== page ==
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Durham University

Durham Emergence Project


Causal Relata, Mental Causation and Causation


  • Michele Paolini Paoletti
  • Francesco Orilia
  • Marco Buzzoni
  • Cinzia Raffaelli

Project Description

Michele Paolini Paoletti started working on the relata of downward causation in October 2014, assuming as his working hypothesis that different conceptions of such relata - and of causation itself - lead to different evaluations of the possibility of downward causation from an emergentist perspective.

In particular, he reflected on Jaegwon Kim’s argument against the possibility of downward causation. He found out that, in Kim’s article Making Sense of Emergence (1999), there actually are two different, non-equivalent versions of this argument: one rests on the supposed transitivity of nomological sufficiency, the other on some formulation of the causal closure principle of the physical. The first version assumes that both causation and emergence are two different forms of nomological sufficiency. Since nomological sufficiency is a transitive relation, higher-level entities do not add anything new when they cause lower-level effects – anything new with respect to the causal contribution that is already provided by their emergence bases. The second version introduces a causal competition between downward causation and same-level causation at the fundamental micro-physical level of the universe, by roughly claiming that each micro-physical effect has (at least one) completely micro-physical sufficient cause. This version concludes that non-micro-physical, emergent causes cannot cause anything new.

He did not focus on the problem of providing an adequate formulation of the causal closure principle of the physical. He tried to criticize Kim’s assumptions on causation and its relata. More precisely, he argued that such assumptions are questionable whenever one aims at defining the causal powers possessed by entities (or conferred by properties) in terms of nomological sufficiency. Moreover, nomological sufficiency, as long as it is taken as the criterion to define causal powers’ ascriptions, has some troubles with transitivity. It seems that, while nomological sufficiency is transitive, powers’ ascription cannot be transitive. Otherwise, provided that the first micro-physical event in the history of the universe (presumably) was nomologically sufficient for all the other events, all the causal powers in the history of the universe were conferred by the property involved in that event! Finally, the properties involved in the emergence bases of emergent entities are really complex conjunctions of properties. Yet, Kim cannot simply assume that some conjunctions of properties confer causal powers, while others do not. An ontological explanation for this fact still has to be provided.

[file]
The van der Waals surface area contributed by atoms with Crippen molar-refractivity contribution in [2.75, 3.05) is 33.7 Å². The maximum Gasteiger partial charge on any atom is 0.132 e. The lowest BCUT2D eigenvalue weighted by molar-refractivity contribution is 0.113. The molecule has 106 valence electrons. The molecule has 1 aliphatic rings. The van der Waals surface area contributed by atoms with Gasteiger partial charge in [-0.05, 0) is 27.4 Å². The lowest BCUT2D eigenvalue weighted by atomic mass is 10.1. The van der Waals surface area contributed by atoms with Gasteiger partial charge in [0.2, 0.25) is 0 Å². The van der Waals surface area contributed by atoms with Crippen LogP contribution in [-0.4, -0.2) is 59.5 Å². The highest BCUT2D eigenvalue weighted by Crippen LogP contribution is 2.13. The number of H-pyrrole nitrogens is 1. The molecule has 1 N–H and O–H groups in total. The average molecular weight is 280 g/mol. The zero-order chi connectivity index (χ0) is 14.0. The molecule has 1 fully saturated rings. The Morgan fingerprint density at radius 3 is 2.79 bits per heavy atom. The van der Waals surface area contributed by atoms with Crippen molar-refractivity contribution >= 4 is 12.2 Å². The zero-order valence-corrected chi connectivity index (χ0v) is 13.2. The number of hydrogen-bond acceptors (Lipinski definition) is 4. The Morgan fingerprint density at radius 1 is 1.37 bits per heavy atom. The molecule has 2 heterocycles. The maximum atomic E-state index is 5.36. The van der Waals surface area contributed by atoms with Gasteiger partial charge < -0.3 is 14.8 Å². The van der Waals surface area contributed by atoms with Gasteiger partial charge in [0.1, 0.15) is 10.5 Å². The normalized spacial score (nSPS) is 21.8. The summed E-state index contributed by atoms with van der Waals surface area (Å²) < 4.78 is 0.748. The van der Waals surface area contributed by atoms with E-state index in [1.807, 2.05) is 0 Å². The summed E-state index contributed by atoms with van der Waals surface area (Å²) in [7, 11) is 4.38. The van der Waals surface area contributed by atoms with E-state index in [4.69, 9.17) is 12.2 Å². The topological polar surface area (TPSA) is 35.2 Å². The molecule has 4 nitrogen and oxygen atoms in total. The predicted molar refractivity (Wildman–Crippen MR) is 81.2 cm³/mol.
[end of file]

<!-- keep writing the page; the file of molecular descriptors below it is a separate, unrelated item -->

The P.I. has now published two books on emergence: The Quest for Emergence and Philosophical and Scientific Perspectives on Downwards Causation.

Italian website:


By Michele Paolini Paoletti:

(2018) 'Emergent Powers' Topoi 1-14.

(2018) 'Formulating Emergence' Ratio 31 (S1): 1-18.

(2017)' Three Grades of Downward Causation' (with Francesco Orilia) In Michele Paolini Paoletti & Francesco Orilia (eds.), Philosophical and Scientific Perspectives on Downward Causation, Routledge. pp. 25-41.

(2016) How I (freely) 'Raised My Arm. Downward, Structural, Substance Causation' Mind and Matter 14 (2): 203-228

(2016) 'How Powers Emerge from Relations' Axiomathes 26 (2): 187-204.

Presentations and Events

On February 19th, 2015 there was a workshop on emergent powers in Macerata. The speakers were Stephen Mumford, Michele Paolini Paoletti and John Pemberton. On May 21st, 2015 there was another workshop on agency and emergence. The speakers were Marco Buzzoni, Max Kistler Erasmus Mayr, Francesco Orilia. Finally, a conference on emergence and causation took place in Macerata in September 2015 (23–25). The speakers were: Stefano Catelan, Victor Gijsbergs, Carl Gillett, Simone Gozzano, Roegnvaldur Ingthorsson, John Heil, Robin F. Hendry, Stephan Leuenberger, Timothy O'Connor, Francesco Orilia, Michele Paolini Paoletti, and Robert Rupert. Three papers were selected after a Call for Papers.

A reading group on emergence had regular meetings twice a month from October 2014 to May 2015. Finally, a website ( was regularly updated with news on the project, on the events and on the reading group.